A pilgrimage is simply a journey for the purposes of adoration or worship or spiritual exercise or all of these and perhaps even more unstated personal reasons and purposes. I travelled to Hastings, East Sussex, in the last days of April. My intentions were complex and not entirely wholly spiritual (Sussex has fine traditions in creating tasty Cask ale!). Yet all my intentions focussed on ‘connection’.
Connection to the County of my birth. Connection to one root of my familial past. Connection to the ebb and flow of the tides and the light of the Royal Sovereign Lighthouse. Connection to ‘Jack in the Green’ festival that represents English folk traditions. Connection to the Holiday of May 1st itself, the one bank holiday of the ordinary working people. Connection to modern pagan practices of Beltane. Connection to good hospitality and friendly acquaintances. Connection to the magic of the senses: smells, tastes, sights, sounds and touch that the Hastings Jack in the Green facilitates.
Jack in the Green, as the organisers would tell you, is not a pagan festival in Hastings. It is a folk festival. Reviving traditions that are a approximately four centuries, probably more, old. Because of its date, May 1st, it does have many connections for pagans. Many pagans make use of the weekend for their own purposes as well. So a happy, if not always syncopated, confluence is available over the weekend.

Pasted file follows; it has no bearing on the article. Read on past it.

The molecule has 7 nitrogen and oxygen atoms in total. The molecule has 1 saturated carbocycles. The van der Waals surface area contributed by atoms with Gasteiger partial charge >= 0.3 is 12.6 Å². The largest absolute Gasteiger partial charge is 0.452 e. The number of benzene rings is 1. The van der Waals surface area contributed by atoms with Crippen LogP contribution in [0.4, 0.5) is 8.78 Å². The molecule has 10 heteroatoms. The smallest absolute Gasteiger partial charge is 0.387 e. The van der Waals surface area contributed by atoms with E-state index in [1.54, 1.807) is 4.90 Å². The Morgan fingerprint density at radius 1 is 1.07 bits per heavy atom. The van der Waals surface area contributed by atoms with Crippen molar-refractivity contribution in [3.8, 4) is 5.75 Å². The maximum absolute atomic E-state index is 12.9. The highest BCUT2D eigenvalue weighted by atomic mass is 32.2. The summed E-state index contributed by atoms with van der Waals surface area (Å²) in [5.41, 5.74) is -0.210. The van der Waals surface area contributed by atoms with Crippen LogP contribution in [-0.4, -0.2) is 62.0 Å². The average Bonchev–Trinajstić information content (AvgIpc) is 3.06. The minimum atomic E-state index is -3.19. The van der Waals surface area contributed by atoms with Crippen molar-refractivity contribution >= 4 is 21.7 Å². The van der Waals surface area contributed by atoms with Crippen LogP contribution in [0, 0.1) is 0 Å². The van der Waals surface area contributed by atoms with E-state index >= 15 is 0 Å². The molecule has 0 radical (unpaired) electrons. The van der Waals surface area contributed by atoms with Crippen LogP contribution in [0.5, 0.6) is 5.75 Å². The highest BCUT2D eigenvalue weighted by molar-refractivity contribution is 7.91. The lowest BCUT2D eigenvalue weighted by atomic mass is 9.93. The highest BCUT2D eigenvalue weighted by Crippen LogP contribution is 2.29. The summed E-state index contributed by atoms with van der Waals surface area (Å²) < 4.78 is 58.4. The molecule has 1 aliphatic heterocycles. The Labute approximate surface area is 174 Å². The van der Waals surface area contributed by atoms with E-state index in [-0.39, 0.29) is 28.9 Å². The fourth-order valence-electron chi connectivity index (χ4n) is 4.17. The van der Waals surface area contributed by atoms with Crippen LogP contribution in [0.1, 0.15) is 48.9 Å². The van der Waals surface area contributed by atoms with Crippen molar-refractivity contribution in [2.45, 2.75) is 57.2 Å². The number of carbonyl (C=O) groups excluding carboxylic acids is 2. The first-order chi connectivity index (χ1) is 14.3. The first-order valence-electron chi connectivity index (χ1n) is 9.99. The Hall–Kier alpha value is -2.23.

All I will share here is this: I loved it. I loved the folk music. I loved the various Morris Dances from across the UK. I loved being a part of the festival in all its official events: The Copper family presentation of their family’s songs, sung for now the 8th generation! I appreciated once more that one of the roots of my life is in Sussex and became aware that I have a root in County Durham, in Darlington now, as well. In my Pagan practice, as one of those Druids to whom the Wheel of the Year speaks, Beltane’s fire flickered as I passed through it and prepared myself for the growth of and cultivation of new crops in my life. I have work to do, and a desire to reap a harvest.
There is a need for a May 1st Pagan family festival of music, food, hospitality, dancing and public display somewhere. Just as Hastings ‘Jack in the Green’ was revived in 1983 after a hiatus of some 80 years: a pagan family festival being created in similar vein would definitely create new traditions and as I would say, new roots for our communities. Traditions were all novel, once.
I’ve included just two of the photographs I took to whet the appetite. Did I mention Giants?
By Shane (Syre Byrd)